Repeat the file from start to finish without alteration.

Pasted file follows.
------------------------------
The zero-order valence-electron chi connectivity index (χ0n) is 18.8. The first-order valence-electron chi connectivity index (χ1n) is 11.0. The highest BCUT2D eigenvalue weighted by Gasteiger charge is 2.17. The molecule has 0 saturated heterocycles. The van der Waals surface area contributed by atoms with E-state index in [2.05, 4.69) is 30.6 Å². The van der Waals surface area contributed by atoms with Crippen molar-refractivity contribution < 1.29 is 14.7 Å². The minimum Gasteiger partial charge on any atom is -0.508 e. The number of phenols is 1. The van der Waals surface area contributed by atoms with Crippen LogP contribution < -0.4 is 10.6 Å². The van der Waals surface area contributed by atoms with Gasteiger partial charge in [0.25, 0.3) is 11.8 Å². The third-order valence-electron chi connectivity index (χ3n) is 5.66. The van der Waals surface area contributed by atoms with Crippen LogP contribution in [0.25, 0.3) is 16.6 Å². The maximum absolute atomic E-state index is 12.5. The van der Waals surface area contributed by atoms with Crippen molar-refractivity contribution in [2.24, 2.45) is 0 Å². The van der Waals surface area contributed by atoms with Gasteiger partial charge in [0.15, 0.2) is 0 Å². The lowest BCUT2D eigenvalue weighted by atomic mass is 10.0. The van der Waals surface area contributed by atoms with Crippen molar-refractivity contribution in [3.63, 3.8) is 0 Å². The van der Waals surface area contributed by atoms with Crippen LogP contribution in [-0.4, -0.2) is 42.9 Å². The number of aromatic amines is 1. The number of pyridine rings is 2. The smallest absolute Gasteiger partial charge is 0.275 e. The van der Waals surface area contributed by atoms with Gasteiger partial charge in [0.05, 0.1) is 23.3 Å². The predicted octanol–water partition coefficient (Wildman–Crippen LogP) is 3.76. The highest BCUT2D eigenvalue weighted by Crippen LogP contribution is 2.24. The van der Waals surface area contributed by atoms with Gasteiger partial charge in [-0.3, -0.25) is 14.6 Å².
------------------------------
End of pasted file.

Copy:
The zero-order valence-electron chi connectivity index (χ0n) is 18.8. The first-order valence-electron chi connectivity index (χ1n) is 11.0. The highest BCUT2D eigenvalue weighted by Gasteiger charge is 2.17. The molecule has 0 saturated heterocycles. The van der Waals surface area contributed by atoms with E-state index in [2.05, 4.69) is 30.6 Å². The van der Waals surface area contributed by atoms with Crippen molar-refractivity contribution < 1.29 is 14.7 Å². The minimum Gasteiger partial charge on any atom is -0.508 e. The number of phenols is 1. The van der Waals surface area contributed by atoms with Crippen LogP contribution < -0.4 is 10.6 Å². The van der Waals surface area contributed by atoms with Gasteiger partial charge in [0.25, 0.3) is 11.8 Å². The third-order valence-electron chi connectivity index (χ3n) is 5.66. The van der Waals surface area contributed by atoms with Crippen LogP contribution in [0.25, 0.3) is 16.6 Å². The maximum absolute atomic E-state index is 12.5. The van der Waals surface area contributed by atoms with Crippen molar-refractivity contribution in [2.24, 2.45) is 0 Å². The van der Waals surface area contributed by atoms with Gasteiger partial charge in [0.15, 0.2) is 0 Å². The lowest BCUT2D eigenvalue weighted by atomic mass is 10.0. The van der Waals surface area contributed by atoms with Crippen molar-refractivity contribution in [3.63, 3.8) is 0 Å². The van der Waals surface area contributed by atoms with Crippen LogP contribution in [-0.4, -0.2) is 42.9 Å². The number of aromatic amines is 1. The number of pyridine rings is 2. The smallest absolute Gasteiger partial charge is 0.275 e. The van der Waals surface area contributed by atoms with Gasteiger partial charge in [0.05, 0.1) is 23.3 Å². The predicted octanol–water partition coefficient (Wildman–Crippen LogP) is 3.76. The highest BCUT2D eigenvalue weighted by Crippen LogP contribution is 2.24. The van der Waals surface area contributed by atoms with Gasteiger partial charge in [-0.3, -0.25) is 14.6 Å².